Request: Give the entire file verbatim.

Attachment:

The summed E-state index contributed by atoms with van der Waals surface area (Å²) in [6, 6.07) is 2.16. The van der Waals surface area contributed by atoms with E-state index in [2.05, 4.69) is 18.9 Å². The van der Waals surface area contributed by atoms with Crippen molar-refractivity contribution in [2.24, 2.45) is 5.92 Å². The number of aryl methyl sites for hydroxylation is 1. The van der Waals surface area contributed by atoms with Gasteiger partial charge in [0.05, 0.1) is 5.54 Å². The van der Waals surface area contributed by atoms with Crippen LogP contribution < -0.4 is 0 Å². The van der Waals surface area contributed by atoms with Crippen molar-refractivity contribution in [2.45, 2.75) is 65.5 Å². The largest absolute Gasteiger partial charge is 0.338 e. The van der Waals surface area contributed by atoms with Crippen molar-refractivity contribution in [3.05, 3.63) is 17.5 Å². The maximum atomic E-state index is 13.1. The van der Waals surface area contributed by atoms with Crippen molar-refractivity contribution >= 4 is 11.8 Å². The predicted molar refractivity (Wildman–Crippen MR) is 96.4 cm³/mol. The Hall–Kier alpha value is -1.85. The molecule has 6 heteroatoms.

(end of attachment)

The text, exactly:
The summed E-state index contributed by atoms with van der Waals surface area (Å²) in [6, 6.07) is 2.16. The van der Waals surface area contributed by atoms with E-state index in [2.05, 4.69) is 18.9 Å². The van der Waals surface area contributed by atoms with Crippen molar-refractivity contribution in [2.24, 2.45) is 5.92 Å². The number of aryl methyl sites for hydroxylation is 1. The van der Waals surface area contributed by atoms with Gasteiger partial charge in [0.05, 0.1) is 5.54 Å². The van der Waals surface area contributed by atoms with Crippen LogP contribution < -0.4 is 0 Å². The van der Waals surface area contributed by atoms with Crippen molar-refractivity contribution in [2.45, 2.75) is 65.5 Å². The largest absolute Gasteiger partial charge is 0.338 e. The van der Waals surface area contributed by atoms with Crippen molar-refractivity contribution in [3.05, 3.63) is 17.5 Å². The maximum atomic E-state index is 13.1. The van der Waals surface area contributed by atoms with Crippen molar-refractivity contribution >= 4 is 11.8 Å². The predicted molar refractivity (Wildman–Crippen MR) is 96.4 cm³/mol. The Hall–Kier alpha value is -1.85. The molecule has 6 heteroatoms.